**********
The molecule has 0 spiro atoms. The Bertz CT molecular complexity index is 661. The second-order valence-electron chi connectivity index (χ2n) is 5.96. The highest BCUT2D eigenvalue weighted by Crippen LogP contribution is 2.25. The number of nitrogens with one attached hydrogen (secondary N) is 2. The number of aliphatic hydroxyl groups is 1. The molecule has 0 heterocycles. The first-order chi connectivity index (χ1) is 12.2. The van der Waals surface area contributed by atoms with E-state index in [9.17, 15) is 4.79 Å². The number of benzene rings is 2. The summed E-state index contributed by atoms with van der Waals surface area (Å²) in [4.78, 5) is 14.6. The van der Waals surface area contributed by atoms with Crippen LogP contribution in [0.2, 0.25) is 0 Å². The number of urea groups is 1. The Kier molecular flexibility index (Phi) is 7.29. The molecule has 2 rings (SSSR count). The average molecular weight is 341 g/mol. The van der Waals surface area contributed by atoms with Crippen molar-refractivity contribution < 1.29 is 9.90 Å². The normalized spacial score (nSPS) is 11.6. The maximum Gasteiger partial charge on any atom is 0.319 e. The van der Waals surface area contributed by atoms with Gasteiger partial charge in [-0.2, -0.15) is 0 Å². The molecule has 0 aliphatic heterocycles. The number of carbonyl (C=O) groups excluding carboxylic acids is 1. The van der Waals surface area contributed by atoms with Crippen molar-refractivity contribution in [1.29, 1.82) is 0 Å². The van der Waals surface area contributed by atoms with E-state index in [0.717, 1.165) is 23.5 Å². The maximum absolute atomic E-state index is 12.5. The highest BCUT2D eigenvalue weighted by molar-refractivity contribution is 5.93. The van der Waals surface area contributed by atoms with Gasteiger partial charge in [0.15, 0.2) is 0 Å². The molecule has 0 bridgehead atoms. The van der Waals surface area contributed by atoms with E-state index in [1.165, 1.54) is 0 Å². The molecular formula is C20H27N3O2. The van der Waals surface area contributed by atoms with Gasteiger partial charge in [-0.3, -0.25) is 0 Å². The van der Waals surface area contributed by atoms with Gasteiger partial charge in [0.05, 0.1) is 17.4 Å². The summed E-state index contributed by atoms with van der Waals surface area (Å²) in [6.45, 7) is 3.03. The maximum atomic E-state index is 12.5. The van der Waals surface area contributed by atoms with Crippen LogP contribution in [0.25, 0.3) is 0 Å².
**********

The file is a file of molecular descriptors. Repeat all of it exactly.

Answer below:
The molecule has 0 spiro atoms. The Bertz CT molecular complexity index is 661. The second-order valence-electron chi connectivity index (χ2n) is 5.96. The highest BCUT2D eigenvalue weighted by Crippen LogP contribution is 2.25. The number of nitrogens with one attached hydrogen (secondary N) is 2. The number of aliphatic hydroxyl groups is 1. The molecule has 0 heterocycles. The first-order chi connectivity index (χ1) is 12.2. The van der Waals surface area contributed by atoms with E-state index in [9.17, 15) is 4.79 Å². The number of benzene rings is 2. The summed E-state index contributed by atoms with van der Waals surface area (Å²) in [4.78, 5) is 14.6. The van der Waals surface area contributed by atoms with Crippen LogP contribution in [0.2, 0.25) is 0 Å². The number of urea groups is 1. The Kier molecular flexibility index (Phi) is 7.29. The molecule has 2 rings (SSSR count). The average molecular weight is 341 g/mol. The van der Waals surface area contributed by atoms with Crippen molar-refractivity contribution < 1.29 is 9.90 Å². The normalized spacial score (nSPS) is 11.6. The maximum Gasteiger partial charge on any atom is 0.319 e. The van der Waals surface area contributed by atoms with Gasteiger partial charge in [-0.2, -0.15) is 0 Å². The molecule has 0 aliphatic heterocycles. The number of carbonyl (C=O) groups excluding carboxylic acids is 1. The van der Waals surface area contributed by atoms with Crippen molar-refractivity contribution in [1.29, 1.82) is 0 Å². The van der Waals surface area contributed by atoms with E-state index in [0.717, 1.165) is 23.5 Å². The maximum absolute atomic E-state index is 12.5. The highest BCUT2D eigenvalue weighted by molar-refractivity contribution is 5.93. The van der Waals surface area contributed by atoms with Gasteiger partial charge in [0.15, 0.2) is 0 Å². The molecule has 0 bridgehead atoms. The van der Waals surface area contributed by atoms with E-state index in [1.165, 1.54) is 0 Å². The molecular formula is C20H27N3O2. The van der Waals surface area contributed by atoms with Gasteiger partial charge in [-0.3, -0.25) is 0 Å². The van der Waals surface area contributed by atoms with Gasteiger partial charge in [0.05, 0.1) is 17.4 Å². The summed E-state index contributed by atoms with van der Waals surface area (Å²) in [6.45, 7) is 3.03. The maximum atomic E-state index is 12.5. The van der Waals surface area contributed by atoms with Crippen LogP contribution in [0.25, 0.3) is 0 Å².